Chumash Basket Hat (materials and pattern from Santa Barbara Chumash)
Style: Coiled basket with juncus three-rod foundation
Colors: Plain juncus (yellow), dyed juncus (black), split sumac (white)
Black dye technique: Split yellow juncus is submerged in old cast iron pot with crushed up oak galls and rusty nails. Leave outside for 2-3 weeks. When you remove dyed juncus, let mixture in pot dry up, then re-use just like a soup stock the next time you dye.
This photo & the description come from Timara Lotah Link, of the Santa Barbara Chumash Indians in California. Tima contacted me to ask my advice about preventing the Juncus textilis reeds used in their basket weaving from becoming brittle as a result of the iron/tannin dyeing process.
The tannin/iron complex, used to achieve black through the combination of tannin from a plant source & iron, often from iron-rich earth or mud, is one of the most ancient & most widespread dyeing techniques. It is used traditionally all over the world, from Aboriginal tribes in Australia to Native American Indians in North & South America, & also throughout Africa, mainly to dye reeds & grasses & sometimes to paint designs on cotton fabric. Its only drawback is that iron tends to have a damaging effect over a period of time, most noticeably on animal fibres & less so on vegetable fibres. However, this damage may take many decades to become apparent & may not be noticeable during the lifetime of the artefact, especially if it is a well-used basket.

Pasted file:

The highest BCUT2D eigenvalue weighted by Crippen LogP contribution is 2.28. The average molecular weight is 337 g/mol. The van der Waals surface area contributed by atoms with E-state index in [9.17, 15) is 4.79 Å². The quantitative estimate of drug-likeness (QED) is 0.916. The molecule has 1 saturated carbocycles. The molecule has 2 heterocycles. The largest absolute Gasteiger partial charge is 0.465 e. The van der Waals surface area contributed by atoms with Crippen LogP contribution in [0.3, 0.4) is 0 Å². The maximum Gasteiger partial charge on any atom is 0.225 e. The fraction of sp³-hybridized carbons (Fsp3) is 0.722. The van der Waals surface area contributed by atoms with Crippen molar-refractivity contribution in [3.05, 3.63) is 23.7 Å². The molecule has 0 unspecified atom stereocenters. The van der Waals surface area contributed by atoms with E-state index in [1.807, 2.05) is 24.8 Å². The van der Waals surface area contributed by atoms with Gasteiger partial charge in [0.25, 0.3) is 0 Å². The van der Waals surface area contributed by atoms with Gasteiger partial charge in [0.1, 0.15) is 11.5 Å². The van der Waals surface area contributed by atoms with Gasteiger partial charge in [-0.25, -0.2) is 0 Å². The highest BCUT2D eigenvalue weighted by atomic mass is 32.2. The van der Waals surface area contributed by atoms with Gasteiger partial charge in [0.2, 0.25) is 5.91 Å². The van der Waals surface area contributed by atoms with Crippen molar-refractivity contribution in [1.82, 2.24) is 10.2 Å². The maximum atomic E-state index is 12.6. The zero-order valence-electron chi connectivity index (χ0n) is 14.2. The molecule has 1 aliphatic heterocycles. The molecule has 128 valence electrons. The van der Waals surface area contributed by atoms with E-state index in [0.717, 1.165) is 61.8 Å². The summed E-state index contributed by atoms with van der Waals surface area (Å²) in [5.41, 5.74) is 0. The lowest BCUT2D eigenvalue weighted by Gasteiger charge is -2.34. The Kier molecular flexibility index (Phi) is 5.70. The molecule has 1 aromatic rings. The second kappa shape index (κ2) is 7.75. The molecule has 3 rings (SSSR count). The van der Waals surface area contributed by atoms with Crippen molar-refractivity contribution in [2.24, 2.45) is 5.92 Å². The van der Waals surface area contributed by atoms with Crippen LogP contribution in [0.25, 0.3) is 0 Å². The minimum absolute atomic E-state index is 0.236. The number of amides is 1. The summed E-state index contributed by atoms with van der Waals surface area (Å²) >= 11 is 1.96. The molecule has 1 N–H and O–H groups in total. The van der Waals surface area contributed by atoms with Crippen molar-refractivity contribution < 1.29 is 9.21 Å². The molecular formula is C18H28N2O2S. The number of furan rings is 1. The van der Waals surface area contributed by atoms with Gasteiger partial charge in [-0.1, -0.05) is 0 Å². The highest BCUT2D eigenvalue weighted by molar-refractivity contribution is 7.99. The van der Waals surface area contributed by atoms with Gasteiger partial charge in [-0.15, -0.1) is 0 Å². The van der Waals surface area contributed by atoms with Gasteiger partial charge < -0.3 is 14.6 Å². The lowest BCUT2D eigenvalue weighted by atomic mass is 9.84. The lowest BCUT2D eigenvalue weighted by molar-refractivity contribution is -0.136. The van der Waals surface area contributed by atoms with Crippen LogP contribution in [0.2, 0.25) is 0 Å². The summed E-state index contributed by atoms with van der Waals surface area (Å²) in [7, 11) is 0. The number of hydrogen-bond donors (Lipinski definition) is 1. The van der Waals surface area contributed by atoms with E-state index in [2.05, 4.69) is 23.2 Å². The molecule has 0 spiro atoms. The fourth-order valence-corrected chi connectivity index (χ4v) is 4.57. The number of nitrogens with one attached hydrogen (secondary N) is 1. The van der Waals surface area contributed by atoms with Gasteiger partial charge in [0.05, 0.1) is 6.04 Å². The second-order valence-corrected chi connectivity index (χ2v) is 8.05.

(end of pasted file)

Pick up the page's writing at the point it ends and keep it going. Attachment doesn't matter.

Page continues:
In her email, Tima described how “In the old days, the women would dig a hole (we think it was in ground that stayed wet), fill it with black mud, (maybe?? ashes), juncus, and come back in 3 weeks and ‘presto!’. Jet black juncus.”